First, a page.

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    Even the technology used in road brakes is "old tech," it's still perfectly functional. Brakes already are more than powerful enough to take a rider to the braking limit and beyond, i.e. to the point where the rear wheel lifts. So in light of that, disc brakes would add nothing better. Disc brakes would be heavier, more complicated.

    If someone wants to compare road bike brakes to motorcycle brakes...as someone already has...then fine: coming from motorcycle roadracing, I can say that my road bike brakes lack nothing in modulation and power compared to the brakes on motorcycles I raced. Racing motorcycles, I braked w/ 1-2 fingers. On my bike, I also brake w/ 1-2 fingers. Braking as such causes zero problems on mountain descents around here and leaves me with plenty of brake power in reserve.

    If people are having issues w/ their road bike brakes, then getting better performance is as easy as getting different pads or checking cable tension. Different pads can make a huge difference.
     
  10. free_rideman

    free_rideman New Member

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    First concerning brakes; there is no way you can make a disk brake on a road bike. Not only will the mounting have to be light and standardized, but many carbon forks would need mounts, which adds weight, and could decrease the potential of the fork. But the real problem lies in the modulation. A road brake gets far better modulation than a small disc would. People would lock out there brakes too fast. A road bike doesn't need that much power. I have 105 brakes on my bike right now, and they are enough for me.

    As for hightech crap, well it won't be good in the future. A simple bike is a lot more fun to ride. And bikes are all about "mechanics" not nerd electronics. Even today I think, especially in the mtb world, there is too much of this. What we called stiction back in the days, now they call "pedal platform". You can't ride a mtb bike with out doing all these "setup" things. The point of this is, that simpler is much better.
     
  11. free_rideman

    free_rideman New Member

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    And people complain too much. Trying to make equipment improve their riding. Why can't anyone try to improve their skills first, instead of over egineering a bike, and then calling it fun, when anyone can do it?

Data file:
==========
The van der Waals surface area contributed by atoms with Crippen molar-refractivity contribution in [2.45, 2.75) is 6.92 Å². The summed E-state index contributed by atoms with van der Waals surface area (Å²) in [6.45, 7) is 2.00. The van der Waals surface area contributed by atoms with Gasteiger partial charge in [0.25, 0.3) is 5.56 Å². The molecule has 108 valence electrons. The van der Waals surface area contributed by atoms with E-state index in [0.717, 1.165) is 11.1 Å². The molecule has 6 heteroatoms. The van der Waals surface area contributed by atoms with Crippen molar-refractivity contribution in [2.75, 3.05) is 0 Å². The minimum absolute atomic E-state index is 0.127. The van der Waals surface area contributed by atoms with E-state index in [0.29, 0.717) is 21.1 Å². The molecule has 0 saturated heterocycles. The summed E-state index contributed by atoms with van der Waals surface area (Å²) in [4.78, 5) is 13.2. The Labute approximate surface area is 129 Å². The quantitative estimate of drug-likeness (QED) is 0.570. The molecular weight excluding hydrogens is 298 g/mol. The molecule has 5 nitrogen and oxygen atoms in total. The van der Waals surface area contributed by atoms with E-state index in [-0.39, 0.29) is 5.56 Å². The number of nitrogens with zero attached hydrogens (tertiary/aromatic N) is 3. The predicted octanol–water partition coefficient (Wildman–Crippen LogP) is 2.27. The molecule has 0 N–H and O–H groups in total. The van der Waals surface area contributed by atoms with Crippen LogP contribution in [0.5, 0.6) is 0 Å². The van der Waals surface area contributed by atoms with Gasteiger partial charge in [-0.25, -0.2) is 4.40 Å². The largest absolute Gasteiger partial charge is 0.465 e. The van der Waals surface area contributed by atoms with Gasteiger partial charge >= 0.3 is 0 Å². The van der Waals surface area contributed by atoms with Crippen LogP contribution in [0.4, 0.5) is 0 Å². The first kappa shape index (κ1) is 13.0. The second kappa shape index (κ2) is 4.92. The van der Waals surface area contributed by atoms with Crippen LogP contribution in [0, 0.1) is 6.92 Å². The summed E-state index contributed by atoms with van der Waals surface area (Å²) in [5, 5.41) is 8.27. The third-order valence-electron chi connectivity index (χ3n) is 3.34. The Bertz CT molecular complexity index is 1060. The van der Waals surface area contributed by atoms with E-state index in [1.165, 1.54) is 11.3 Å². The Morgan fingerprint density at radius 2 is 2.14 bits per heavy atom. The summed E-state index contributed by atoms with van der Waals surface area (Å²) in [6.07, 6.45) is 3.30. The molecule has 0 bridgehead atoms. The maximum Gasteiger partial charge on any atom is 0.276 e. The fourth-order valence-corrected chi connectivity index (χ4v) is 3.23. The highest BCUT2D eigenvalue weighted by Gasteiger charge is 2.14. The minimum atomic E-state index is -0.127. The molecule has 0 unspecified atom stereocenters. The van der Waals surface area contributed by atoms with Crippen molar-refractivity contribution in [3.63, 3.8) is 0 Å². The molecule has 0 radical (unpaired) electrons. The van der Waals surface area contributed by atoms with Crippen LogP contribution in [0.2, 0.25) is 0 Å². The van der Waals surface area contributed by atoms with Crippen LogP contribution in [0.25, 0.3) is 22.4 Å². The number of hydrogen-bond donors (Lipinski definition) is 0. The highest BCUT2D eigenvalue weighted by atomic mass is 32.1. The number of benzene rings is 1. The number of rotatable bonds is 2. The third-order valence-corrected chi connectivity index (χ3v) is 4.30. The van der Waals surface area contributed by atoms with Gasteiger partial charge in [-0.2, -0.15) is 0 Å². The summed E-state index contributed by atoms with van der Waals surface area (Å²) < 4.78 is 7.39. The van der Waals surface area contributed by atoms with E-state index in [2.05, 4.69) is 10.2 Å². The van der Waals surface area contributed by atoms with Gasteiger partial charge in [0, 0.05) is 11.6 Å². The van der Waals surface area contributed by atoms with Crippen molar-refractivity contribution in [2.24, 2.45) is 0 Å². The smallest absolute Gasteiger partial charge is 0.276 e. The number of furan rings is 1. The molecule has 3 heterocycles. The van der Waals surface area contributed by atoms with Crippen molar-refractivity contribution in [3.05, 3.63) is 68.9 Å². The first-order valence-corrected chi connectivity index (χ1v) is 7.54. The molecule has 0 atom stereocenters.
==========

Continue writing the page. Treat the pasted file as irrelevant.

12. alienator

    alienator Well-Known Member

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    No, a bike's front wheel will only lock if there's an intervening medium that reduces friction between the tire and road....like water, gravel, sand, oil, etc. On a dry, clean road, a bike will do a stoppie before the front locks up.

    You are right that braking on a small disk would be more challenging to modulate correctly.

    As for your anti-high tech statements....well, those are just opinion and have zero basis in reality.
     
  13. sideshow_bob

    sideshow_bob New Member

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    Saying you 'can't put them on a road bike' especially from an engineering point of view is simply not true they already have them on cyclocross bikes and reading a recent interview with (I think) Floyd Landis he stated his winter training bike was equipped with them. So certainly you can do it.

    Will you add weight in the mounts? Sure. However as bikes are already hitting around the UCI limit, over time I wouldn't expect that this would be much of an issue. As a trade off disc specific rims which don't require a braking surface are able to be built stronger and lighter so you probably have a nett zero there anyway. The braking units themselves are tiny, though you may get some nett gain in the beefed up hub and the disc.

    Probably the biggest issue I'd see is the ability of carbon forks to handle the load applied via discs, though given there are full monocoque carbon mtb frames out there with disc only mounts on the rear I would think it can be done in some way. This discussion has focussed on the better braking characteristics of discs but there are a handful of other benefits. No more having to release the calipers for wheel/tire changes, no more rim rub when you get a slightly out of true rim, very easy pad replacement and brake adjustment, better wet braking.

    Just my 2c. I like the discs on my Cannondale mtb though I've never really found my Chorus brakes particularly lacking.
     
  14. free_rideman

    free_rideman New Member

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    I see your points, but I am just worried that a disc brake, on such a big wheel wouldn't be able to modulate enough. And skidding on small tires is bad, especially in the wet, where even with todays brakes, you can easily lock up the tire when the rain just fell, and got the road all slick.

    The only way to give more modulation is too make the disc bigger, which then would make it heavier.

    Edit: when it is not raining, the back wheel will skid, not talking about the front wheel then.